Sure, it’s not a speed demon but that’s not what it’s built for. You want a fast sit on top? Get a Tarpon 160, that’ll get you where you want quickly. I need to give this boat some credit though, it’s not the hog I thought it was going to be. It actually seemed to glide quite well. I was dealing with a good chop and stiff headwinds and still I felt that it got me where I wanted to go as fast as I needed it to. The hull design (pictured) not only provides stability but also contributes to a smooth tracking experience. I’ve paddled many sub 10-11ft. kayaks and naturally, they don’t track as well as your longer kayaks. Not in this case. The Ride 115 offered the same tracking capabilities you would experience in most 12ft.+ boats. Now that’s a big plus for me! For those who want the ultimate in tracking and control, the Ride 115 is also rudder ready.

Adjustable Freedom Elite Seating System’s (FES) in Action

Comfort is Key
Probably more information than you need but I have a “boney” butt and bad back. Comfort is important to me as with most people so a good seat is one of the first things I look for in any kayak or canoe. The Freedom Elite Seating System’s (FES) flexibility is ideal for a person like me. With forward, backward, thigh and back adjustability the FES provided multiple seating options for just about anyone. I particularly enjoyed the ability to move the seat forward and backwards with just the push of a button and the pull or release of a strap. This was helpful when I wanted to stand on the deck area by having the seat pushed back all the way making room for my feet.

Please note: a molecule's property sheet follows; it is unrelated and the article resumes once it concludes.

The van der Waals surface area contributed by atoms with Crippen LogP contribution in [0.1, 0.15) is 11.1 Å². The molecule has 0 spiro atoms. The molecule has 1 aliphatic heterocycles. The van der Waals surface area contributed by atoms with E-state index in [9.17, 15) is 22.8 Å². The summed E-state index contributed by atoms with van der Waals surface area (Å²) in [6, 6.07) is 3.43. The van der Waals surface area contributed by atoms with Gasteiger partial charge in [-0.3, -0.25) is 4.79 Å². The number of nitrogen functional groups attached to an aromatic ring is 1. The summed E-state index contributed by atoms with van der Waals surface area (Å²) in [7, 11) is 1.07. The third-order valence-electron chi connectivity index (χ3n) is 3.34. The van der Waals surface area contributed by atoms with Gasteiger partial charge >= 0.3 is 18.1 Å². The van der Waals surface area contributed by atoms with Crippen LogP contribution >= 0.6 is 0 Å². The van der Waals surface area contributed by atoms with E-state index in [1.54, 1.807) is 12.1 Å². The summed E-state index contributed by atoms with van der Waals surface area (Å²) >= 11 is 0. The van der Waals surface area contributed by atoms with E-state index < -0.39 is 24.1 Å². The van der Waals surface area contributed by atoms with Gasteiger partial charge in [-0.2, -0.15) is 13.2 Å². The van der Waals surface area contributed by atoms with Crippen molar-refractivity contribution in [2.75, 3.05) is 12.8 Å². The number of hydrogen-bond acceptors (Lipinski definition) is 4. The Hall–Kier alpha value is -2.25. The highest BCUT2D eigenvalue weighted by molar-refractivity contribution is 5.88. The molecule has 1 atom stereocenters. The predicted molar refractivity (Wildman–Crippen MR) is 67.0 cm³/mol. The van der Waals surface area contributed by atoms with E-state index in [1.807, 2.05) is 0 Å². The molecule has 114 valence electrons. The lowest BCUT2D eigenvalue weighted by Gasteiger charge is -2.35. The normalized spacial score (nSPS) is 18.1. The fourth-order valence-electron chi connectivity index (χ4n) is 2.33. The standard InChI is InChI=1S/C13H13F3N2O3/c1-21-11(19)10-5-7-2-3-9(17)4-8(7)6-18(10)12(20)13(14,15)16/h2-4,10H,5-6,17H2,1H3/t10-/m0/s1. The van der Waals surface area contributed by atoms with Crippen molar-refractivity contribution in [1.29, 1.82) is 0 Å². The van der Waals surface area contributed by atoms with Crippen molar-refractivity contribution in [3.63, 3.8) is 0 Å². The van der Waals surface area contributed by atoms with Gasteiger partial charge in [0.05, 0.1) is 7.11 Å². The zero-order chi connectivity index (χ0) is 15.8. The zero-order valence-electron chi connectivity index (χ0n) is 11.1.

The Innovative SlideTrax System

It’s a Fishing Machine
When customers ask me, what is the difference between a regular kayak and a fishing kayak, I usually respond with simple answer: “just a rod holder”. Of course, it’s with a smile and I do follow through with a conversation that focuses on all the things that do indeed make up a good fishing kayak. The Ride 115 pretty much sums it up. Of course, who am I to speak when my plans to go fishing got cut short due to weather conditions but I will say this, it’s has it all and more. Specifically, the SlideTrax Accessory System, which basically lets you mount a wide variety of paddling and fishing accessories without ever drilling one hole in your kayak. Need more than that? Just like it’s bigger brother, the Ride 115 also offers up a variety of flat areas to install additional rod holders if the position of the SlideTrax system doesn’t meet your needs.